Please turn to the slide labeled forward-looking statements. This presentation contains statements that are forward-looking within the meaning of the Private Securities Litigation Reform Act of 1995. These include statements regarding CBRE’s future growth momentum, operations, financial performance, business outlook and ability to successfully integrate businesses we have acquired with our existing operations. These statements should be considered to be estimates only and actual results may ultimately differ from these estimates. Except to the extent required by securities laws, we undertake no obligation to update or publicly revise any of the forward-looking statements you may hear today. For a full discussion of the risks and other factors that may impact any estimates that you may hear today, please refer to our first quarter earnings report filed on Form 8-K and our current Annual Report on Form 10-K, in particular, any discussion of risk factors and forward-looking statements, which are filed with the SEC and available at the SEC’s website, sec.gov.

During the course of this presentation, we may make certain statements that refer to non-GAAP financial measures as defined by SEC regulations. As required by these regulations, we have provided reconciliations of those measures to what we believe are the most directly comparable GAAP measures, those reconciliations are going to be found within the appendix of this presentation.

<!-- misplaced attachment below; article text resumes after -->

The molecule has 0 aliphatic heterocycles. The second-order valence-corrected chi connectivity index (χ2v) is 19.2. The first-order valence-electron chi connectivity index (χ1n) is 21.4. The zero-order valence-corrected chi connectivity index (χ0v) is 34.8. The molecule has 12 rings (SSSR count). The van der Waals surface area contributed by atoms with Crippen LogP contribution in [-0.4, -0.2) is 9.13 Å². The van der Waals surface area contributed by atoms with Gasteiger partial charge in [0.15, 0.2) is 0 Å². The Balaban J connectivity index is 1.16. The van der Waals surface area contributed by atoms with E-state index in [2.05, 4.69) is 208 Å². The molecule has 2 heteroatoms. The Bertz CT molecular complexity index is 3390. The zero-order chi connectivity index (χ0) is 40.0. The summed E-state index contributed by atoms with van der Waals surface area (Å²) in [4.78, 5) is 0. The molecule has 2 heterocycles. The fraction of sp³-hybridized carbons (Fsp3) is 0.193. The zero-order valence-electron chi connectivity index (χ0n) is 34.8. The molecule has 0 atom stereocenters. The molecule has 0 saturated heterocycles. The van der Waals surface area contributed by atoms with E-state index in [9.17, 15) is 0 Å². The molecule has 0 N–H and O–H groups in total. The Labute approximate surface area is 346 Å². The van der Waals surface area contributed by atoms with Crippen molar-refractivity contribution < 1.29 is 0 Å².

Please turn to Slide 3. Participating with me today are Bob Sulentic, our President and Chief Executive Officer; Jim Groch, our Chief Financial Officer; and Gil Borok, our Deputy Chief Financial Officer, who will join us for the Q&A period.

Please turn to Slide 4, as I turn the call over to Bob.

Bob Sulentic

Thank you, Steve. CBRE had a very strong start to 2014 with excellent growth on the top and bottom lines as you have seen in our press release. These results reflect the ongoing investments we have made in professional talent and resources to further support our people in creating value for our clients. Jim will take you through the results in detail, but I will briefly hit a few highlights.